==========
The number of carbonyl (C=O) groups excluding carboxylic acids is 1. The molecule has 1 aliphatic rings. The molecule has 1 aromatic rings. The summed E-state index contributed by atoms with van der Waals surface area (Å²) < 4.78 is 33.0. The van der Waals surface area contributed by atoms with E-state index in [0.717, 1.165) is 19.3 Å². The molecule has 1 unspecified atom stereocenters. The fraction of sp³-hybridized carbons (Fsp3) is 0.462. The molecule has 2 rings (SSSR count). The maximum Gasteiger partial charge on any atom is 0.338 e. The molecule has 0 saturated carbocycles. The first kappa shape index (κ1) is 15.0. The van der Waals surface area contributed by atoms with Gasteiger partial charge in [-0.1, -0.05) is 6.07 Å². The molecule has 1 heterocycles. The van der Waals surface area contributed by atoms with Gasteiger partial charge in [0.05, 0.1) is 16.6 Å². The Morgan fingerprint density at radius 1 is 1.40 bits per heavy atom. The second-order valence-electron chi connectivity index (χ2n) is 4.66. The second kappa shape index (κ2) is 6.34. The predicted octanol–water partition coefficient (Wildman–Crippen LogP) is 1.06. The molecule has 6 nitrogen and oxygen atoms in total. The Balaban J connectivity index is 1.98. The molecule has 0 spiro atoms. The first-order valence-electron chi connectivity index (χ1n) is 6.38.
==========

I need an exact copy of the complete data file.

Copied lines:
The number of carbonyl (C=O) groups excluding carboxylic acids is 1. The molecule has 1 aliphatic rings. The molecule has 1 aromatic rings. The summed E-state index contributed by atoms with van der Waals surface area (Å²) < 4.78 is 33.0. The van der Waals surface area contributed by atoms with E-state index in [0.717, 1.165) is 19.3 Å². The molecule has 1 unspecified atom stereocenters. The fraction of sp³-hybridized carbons (Fsp3) is 0.462. The molecule has 2 rings (SSSR count). The maximum Gasteiger partial charge on any atom is 0.338 e. The molecule has 0 saturated carbocycles. The first kappa shape index (κ1) is 15.0. The van der Waals surface area contributed by atoms with Gasteiger partial charge in [-0.1, -0.05) is 6.07 Å². The molecule has 1 heterocycles. The van der Waals surface area contributed by atoms with Gasteiger partial charge in [0.05, 0.1) is 16.6 Å². The Morgan fingerprint density at radius 1 is 1.40 bits per heavy atom. The second-order valence-electron chi connectivity index (χ2n) is 4.66. The second kappa shape index (κ2) is 6.34. The predicted octanol–water partition coefficient (Wildman–Crippen LogP) is 1.06. The molecule has 6 nitrogen and oxygen atoms in total. The Balaban J connectivity index is 1.98. The molecule has 0 spiro atoms. The first-order valence-electron chi connectivity index (χ1n) is 6.38.